•    Remain optimistic. Research shows that happiness and a positive attitude are associated with lower rates of disease. Focus on your thoughts — stop negative ones and replace them with positive ones.
•    Control stress. Stress relievers like deep breathing and muscle relaxation exercises, and keeping a journal, can be helpful in controlling the impact stress has on your body.
•    Do everything in moderation. Don’t try to do too much at one time – make sure to have time for proper nutrition, sleep, work and play.
•    Create a network. Maintaining a close circle of family and friends can provide you with support when you need it.

Lastly, getting annual screening tests from your primary care physician (PCP) is vital to sustaining your health and helping prevent or control health conditions. Having a PCP who can coordinate your care is vital to your good health. If you don’t have a PCP, just visit your insurance carrier’s website, look for the “find a doctor” area and follow the instructions.

As your trusted health partner for life, Holy Cross Hospital is committed to providing resources that promote well-being though body, mind and spirit and is dedicated to helping you Live Your Whole Life.

 

Photo: Jenny Hill


Physical Activity Offers Great Benefits to Those Living with a Health Condition

  • Posted May 01, 2018
  • hchadmin

Did you know that according to the American Heart Association (AHA), active people who have high blood pressure, high cholesterol, diabetes or other chronic health conditions are more likely to live healthier for a longer period of time than inactive people with the same conditions?

Actve children


The American Diabetes Association (ADA) says that physical activity can help lower your blood sugar, blood pressure and cholesterol levels. It also reduces your risk for stroke, relieves stress and anxiety and strengthens your heart, muscles and bones.

These benefits are important for everyone, but especially for those with chronic conditions like heart disease, diabetes and depression.

Because of the symptoms they experience, those who live with illness may find it challenging to get regular physical activity. The ADA and AHA offer the following tips:
•    Look for opportunities to be more active during the day. Walk the mall before shopping, take the stairs instead of the escalator or take 10–15 minute breaks for walking or some other activity while watching TV or sitting.
•    Don't get discouraged if you stop for a while. Get started again gradually and work up to your old pace.
•    Don't participate in physical activities right after meals or when it's very hot or humid.
•    It is recommended that diabetics check blood glucose before and after activity (if it’s too low, eat a piece of fruit, a few crackers or drink a glass of milk) and carry a snack to eat if you’ll be active for a few hours or more. If you have one, wear your medical alert I.D.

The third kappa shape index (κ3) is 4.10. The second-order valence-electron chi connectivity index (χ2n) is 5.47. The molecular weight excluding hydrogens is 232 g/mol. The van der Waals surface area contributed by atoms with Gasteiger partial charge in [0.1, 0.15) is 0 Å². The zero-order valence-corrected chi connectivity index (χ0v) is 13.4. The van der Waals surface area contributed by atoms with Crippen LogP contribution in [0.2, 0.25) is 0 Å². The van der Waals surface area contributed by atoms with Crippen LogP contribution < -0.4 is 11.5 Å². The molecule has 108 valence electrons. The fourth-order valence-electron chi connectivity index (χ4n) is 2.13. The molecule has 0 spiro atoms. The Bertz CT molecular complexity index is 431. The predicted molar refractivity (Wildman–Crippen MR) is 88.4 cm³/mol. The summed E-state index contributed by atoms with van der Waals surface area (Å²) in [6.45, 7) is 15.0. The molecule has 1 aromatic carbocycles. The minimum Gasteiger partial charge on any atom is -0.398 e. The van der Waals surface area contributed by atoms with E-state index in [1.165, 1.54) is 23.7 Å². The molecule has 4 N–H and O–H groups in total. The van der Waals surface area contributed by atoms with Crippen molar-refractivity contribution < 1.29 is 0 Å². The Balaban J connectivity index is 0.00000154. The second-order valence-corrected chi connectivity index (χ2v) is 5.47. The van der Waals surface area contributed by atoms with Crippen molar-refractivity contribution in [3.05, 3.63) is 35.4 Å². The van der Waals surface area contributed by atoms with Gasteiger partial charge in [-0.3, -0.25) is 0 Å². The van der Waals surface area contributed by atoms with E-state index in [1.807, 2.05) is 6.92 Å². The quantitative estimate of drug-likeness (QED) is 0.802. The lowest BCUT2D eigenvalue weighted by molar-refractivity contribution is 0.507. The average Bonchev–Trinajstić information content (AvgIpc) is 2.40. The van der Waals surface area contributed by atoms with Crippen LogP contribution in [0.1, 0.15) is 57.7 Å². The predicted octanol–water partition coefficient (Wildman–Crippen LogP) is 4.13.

•    You can do this even if you've been sedentary for a long time, are overweight, have a high risk of coronary heart disease or some other chronic health condition. See your doctor for a medical evaluation before beginning a physical activity program.

In addition to getting regular physical activity, developing and maintaining a relationship with a primary care physician (PCP) who can coordinate your care is vital to your good health.

A PCP typically specializes in family medicine, internal medicine or general practice. If you don’t have a PCP, finding one is easy! Just visit your insurance carrier’s website, look for the “find a doctor” area and follow the instructions.

When you’re being treated for a health condition, it may not always be easy to decide where to go for care. For anything that is considered a life-threatening situation (like chest pain or sudden and severe pain) it’s best to go to the emergency room. For less severe matters that still require immediate attention, if you can’t get in to see your PCP, going to an urgent care facility can save you time and money.

Even if you require emergency or urgent care for your health situation, it’s always best to have a relationship with a PCP who knows your history and understands what is happening with your health over time.

As your trusted health partner for life, Holy Cross Hospital is committed to providing resources that promote well-being through body, mind and spirit and is dedicated to helping you Live Your Whole Life.


Keys to Well-being: Eating Healthier, Getting Regular Screenings, Knowing Your Numbers

  • Posted Mar 13, 2018
  • hchadmin

food

 

 

 

 

 

Mom was right when she told us to eat all of our veggies and listen to what our doctors tell us to do to maintain our good health. But, according to recent studies from  the Centers for Disease Control and Prevention (CDC), it seems that many of us are not taking mom’s advice to heart.

According to the CDC, at least 88 percent of Americans failed to meet daily intake recommendations for total vegetables (this includes dark green and orange veggies) and three-quarters of Americans don't eat the two to four recommended daily servings of fruit.

That’s why, during National Nutrition Month, Holy Cross Hospital encourages you to care for yourself and your loved ones by eating healthier and getting regular health screenings.

The federal government has published recommended dietary guidelines designed to promote general health and reduce the risk of chronic diseases and obesity.

You can start following the guidelines by:
• Following a healthy eating pattern across the lifespan
• Focusing on variety, nutrient density and amount
• Limiting calories from added sugars and saturated fats and reducing sodium intake
• Shifting to healthier food and beverage choices
• Supporting healthier eating patterns for all

Making these changes can help you keep your biometric numbers (like blood pressure, blood sugar, weight, etc.) in a healthy range.

The best way to find out if your numbers are within a healthy range for your gender, height and age is to have your annual screenings with your primary care physician (PCP). Annual health screenings are 100 percent covered by your health insurance as preventive care.

Having a PCP who can coordinate your care is vital to your good health. If you don’t have a PCP, just visit your insurance carrier’s website, look for the “find a doctor” area and follow the instructions.